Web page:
Physiotherapy, also known as physical therapy, helps patients to maintain or improve motor abilities that have been affected by injury, age, illness, or disability. A physiotherapist works closely with the patient and suggests exercises to help restore movement, balance, and posture.
Used for a wide range of neuromuscular, neurological, cardiovascular, and respiratory conditions, physiotherapy exercises can help reduce pain, increase freedom of movement, and minimize the risk of injury.
Physiotherapy for multiple sclerosis
Multiple sclerosis (MS) is an autoimmune disorder wherein the body’s own immune system attacks the protective covering (myelin sheath) around the nerve fibers, mistaking it for a foreign entity. The loss of the myelin sheath results in improper conduction of nerve impulses and can eventually cause permanent damage to nerve fibers.
Physiotherapy may help alleviate some of the symptoms of MS, including numbness, fatigue, difficulties in performing voluntary movements, and tremors. It is highly individualized based on the patient’s strengths and weaknesses, which determine the intensity, frequency, and duration of the exercises prescribed. The physiotherapist will educate the patient on simple exercises that can be performed at home under the supervision of family or friends.
Physiotherapy exercises for patients with MS
Patients with MS often show reduced aerobic capacity, loss of muscle strength, reduced endurance, and improper balance. The right exercises can improve overall fitness and performance in daily activities. Some recommended physiotherapy exercises for patients with MS are summarized below.
Low to moderate aerobic training can help patients with symptoms of fatigue, improving their cardiovascular fitness, mood, and quality of life. Patients with fatigue and mild to moderate disability can also do aerobic exercise, with the intensity determined by a physiotherapist who takes into account their current fitness levels.
Strength and endurance training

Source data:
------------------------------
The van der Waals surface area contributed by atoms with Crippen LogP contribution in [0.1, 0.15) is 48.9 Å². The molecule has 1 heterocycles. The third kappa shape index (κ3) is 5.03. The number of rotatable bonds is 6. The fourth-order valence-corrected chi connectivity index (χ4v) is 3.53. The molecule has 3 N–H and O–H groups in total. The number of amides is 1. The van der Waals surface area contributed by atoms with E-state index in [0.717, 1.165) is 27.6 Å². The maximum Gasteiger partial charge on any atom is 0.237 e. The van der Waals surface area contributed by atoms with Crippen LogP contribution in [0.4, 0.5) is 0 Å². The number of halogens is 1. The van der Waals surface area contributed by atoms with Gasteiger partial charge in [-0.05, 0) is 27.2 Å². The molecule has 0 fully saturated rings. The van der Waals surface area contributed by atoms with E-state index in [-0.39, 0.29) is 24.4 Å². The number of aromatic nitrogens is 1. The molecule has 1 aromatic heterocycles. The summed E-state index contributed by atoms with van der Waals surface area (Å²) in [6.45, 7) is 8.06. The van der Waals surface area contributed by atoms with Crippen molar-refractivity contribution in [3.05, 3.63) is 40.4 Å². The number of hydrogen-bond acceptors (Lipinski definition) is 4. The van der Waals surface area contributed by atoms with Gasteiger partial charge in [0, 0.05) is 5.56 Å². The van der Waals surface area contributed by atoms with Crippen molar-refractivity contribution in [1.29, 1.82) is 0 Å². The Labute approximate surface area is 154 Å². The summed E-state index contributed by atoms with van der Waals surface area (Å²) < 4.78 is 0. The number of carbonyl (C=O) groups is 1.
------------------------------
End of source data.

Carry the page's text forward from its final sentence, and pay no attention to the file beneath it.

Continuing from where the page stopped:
Strength and endurance training help to maintain bone and muscle mass. In particular, strength training can increase muscle strength in the lower limbs, and thereby helps patients with proper movement and posture.
Muscle stiffness and rigidity are a common symptom of MS. Therefore, exercises such as yoga and stretching at the early stages of the disease is advisable. Flexibility exercises help to reduce rigidity, enhance range of motion in joints, and improve balance and posture. Yoga has also been shown to reduce depression in MS patients.
Motor imagery is a technique of imagining or simulating an action in the mind without actually performing the movement. It has been shown that motor imagery can help improve walking speed, walking distance, and quality of life.
Hippotherapy uses horseback riding to improve a patient’s balance, mobility, and posture. The natural gait and movement of a horse provides sensory stimulation for its rider, who improves his or her muscle coordination as a result. This therapy has also been shown to boost the emotional state of patients.
Performing aquatic exercises has certain benefits compared with exercising on land. The properties of water — such as buoyancy, viscosity, hydrostatic pressure, and temperature — provide support for limbs, facilitate a greater range of motion, and improve muscle strength. Aquatic exercises require less effort than those on land and also have the advantage of helping to reduce depression and stress.
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